LGBT rock-climbing club Out on the Rocks introduces friendly strangers to a challenging sport.
Text by Martha Cheng
Images by John Hook
Getting to the Volcanic Rock Gym at night involves driving down Kapa‘a Quarry Road, an unlit thoroughfare on O‘ahu’s east side, and then navigating through rows of dark warehouses and auto body shops with all the warmth of The Walking Dead set. The location of the gym reveals itself through sight and sound: fluorescent light and dubstep (fittingly, on a recent visit, “The Cracks Begin to Show”) spilling out from an open roll-up door. Inside, it’s as lively as its surroundings are quiet, the space crowded with lean, muscular bodies, who watch as other lean, muscular bodies scale the turquoise and bright green walls, their arms and backs stretching in displays of strength and flexibility, their feet finding improbable holds.
For a newbie climber, the scene can be intimidating, like wandering into a karaoke bar and discovering that everyone is a singing champion (with great abs, to boot). Which is why the LGBT climbing organization Out on the Rocks offers a foothold. “It’s geared at the gay community, but it’s open to all climbers, or non-climbers, to come in and try the sport,” says Melissa Viray, a regular at Out on the Rocks’ climbing sessions. “It’s an entrée into the community.”
Ryan Johns founded Out on the Rocks after working in London, where he was inspired by Outdoor Lads, a gay outdoor activity club. “It’s not that climbing is a homophobic sport,” he says. “We’re just trying to breed a safe place, to show the climbing community that we do exist. And that we can crush it just as hard as they can.”
He points to other LGBT climbing groups in the United States: Crux in New York City and Homoclimbtastic, which hosts the world’s largest queer climbing convention in West Virginia, attracting almost 100 climbers annually. For Out on the Rocks, 20 climbers is a large turnout—other nights will see a handful of people. “The gay community is small, and climbing in Hawai‘i, we’re an even smaller community,” Johns says. Military and people new to the islands tend to find Out on the Rocks, he explains, and most have never climbed before. “We’re a bridge between the two different worlds. We offer something different for the gay community that isn’t the bar.”
Matthew Hawk moved to Honolulu from San Francisco in 2016. At first, he didn’t have much of a social life. But, encouraged by Johns, he started climbing regularly. “I love it because it’s a sport that’s very encouraging—it’s similar to bowling, there’s lots of high fives,” he says. “Everyone’s supportive.”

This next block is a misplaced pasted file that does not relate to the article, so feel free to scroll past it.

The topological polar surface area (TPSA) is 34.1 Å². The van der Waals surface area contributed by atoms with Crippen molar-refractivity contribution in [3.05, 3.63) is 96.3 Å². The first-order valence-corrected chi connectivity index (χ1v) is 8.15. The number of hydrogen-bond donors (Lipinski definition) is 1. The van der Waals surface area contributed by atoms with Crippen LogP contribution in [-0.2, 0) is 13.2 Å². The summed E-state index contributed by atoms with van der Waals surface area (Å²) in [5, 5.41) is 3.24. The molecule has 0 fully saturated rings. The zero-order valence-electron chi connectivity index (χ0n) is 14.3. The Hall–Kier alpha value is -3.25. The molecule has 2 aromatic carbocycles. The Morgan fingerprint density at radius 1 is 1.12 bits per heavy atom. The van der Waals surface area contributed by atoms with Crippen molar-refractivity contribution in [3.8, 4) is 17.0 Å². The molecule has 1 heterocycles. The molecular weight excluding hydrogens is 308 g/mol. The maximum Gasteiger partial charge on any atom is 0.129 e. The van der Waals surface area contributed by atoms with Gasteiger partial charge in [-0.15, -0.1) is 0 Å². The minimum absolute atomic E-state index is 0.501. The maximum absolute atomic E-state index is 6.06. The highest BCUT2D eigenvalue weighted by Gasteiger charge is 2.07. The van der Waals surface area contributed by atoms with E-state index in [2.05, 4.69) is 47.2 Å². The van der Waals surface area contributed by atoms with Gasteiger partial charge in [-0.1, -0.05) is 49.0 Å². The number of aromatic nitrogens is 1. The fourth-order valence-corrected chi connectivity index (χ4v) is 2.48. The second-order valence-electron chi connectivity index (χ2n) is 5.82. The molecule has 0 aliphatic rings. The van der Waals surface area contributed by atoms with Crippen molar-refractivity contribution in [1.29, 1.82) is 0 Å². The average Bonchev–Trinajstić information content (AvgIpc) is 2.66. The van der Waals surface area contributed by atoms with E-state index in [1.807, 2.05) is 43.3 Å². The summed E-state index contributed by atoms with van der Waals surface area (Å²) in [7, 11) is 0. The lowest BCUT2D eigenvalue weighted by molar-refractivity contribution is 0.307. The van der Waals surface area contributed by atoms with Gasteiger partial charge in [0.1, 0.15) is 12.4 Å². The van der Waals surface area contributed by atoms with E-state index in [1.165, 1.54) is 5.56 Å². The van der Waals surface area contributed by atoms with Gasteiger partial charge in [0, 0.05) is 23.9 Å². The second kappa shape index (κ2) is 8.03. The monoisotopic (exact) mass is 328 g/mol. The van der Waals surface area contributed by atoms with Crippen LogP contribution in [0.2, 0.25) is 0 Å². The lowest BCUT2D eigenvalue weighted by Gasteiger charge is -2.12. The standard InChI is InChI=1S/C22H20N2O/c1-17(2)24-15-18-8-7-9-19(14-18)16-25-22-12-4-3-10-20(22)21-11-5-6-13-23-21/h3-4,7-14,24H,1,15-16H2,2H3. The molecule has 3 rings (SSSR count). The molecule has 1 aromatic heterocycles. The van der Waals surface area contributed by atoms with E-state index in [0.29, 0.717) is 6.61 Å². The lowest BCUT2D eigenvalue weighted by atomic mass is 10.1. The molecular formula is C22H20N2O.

For all its display of brawn, the sport in Hawai‘i is welcoming: Strangers cheer each other on, whether they’re starting on the easiest route or American Ninja Warrior-ing across the wall. And every climber will tell you that the sport requires more than muscle. “Some people equate climbing with brute strength, but it’s not about that,” Viray says. “There’s a lot more to it.” She says she draws on her abilities as a woman, using finesse for certain climbs that require an almost ballet-like grace.
“Sure, part of the draw of climbing is the eye candy,” says Johns, as we both gaze at the shirtless climber ascending above us. He notes that body type doesn’t necessarily determine climbing success—the sport is equal parts strength, balance, flexibility, and body awareness, keeping tracking of every part, from your butt to your big toes.
“Climbing is a really great challenge,” Viray says. “It’s a total-body workout, but it’s also about solving puzzles.” At times, completing a route can feel like a chess game, figuring out where to position your body best for the next reach. Climbers at the gym spend as much time staring at the wall as they do actually being on it, plotting where they will put their feet, their fingers. Even sitting, they are visualizing their moves, their hips and shoulders twisting, their hands reaching, as if climbing the air.
Volcanic Rock Gym is located at 201 Kapaa Quarry Pl. For more information, visit outontherocks.com.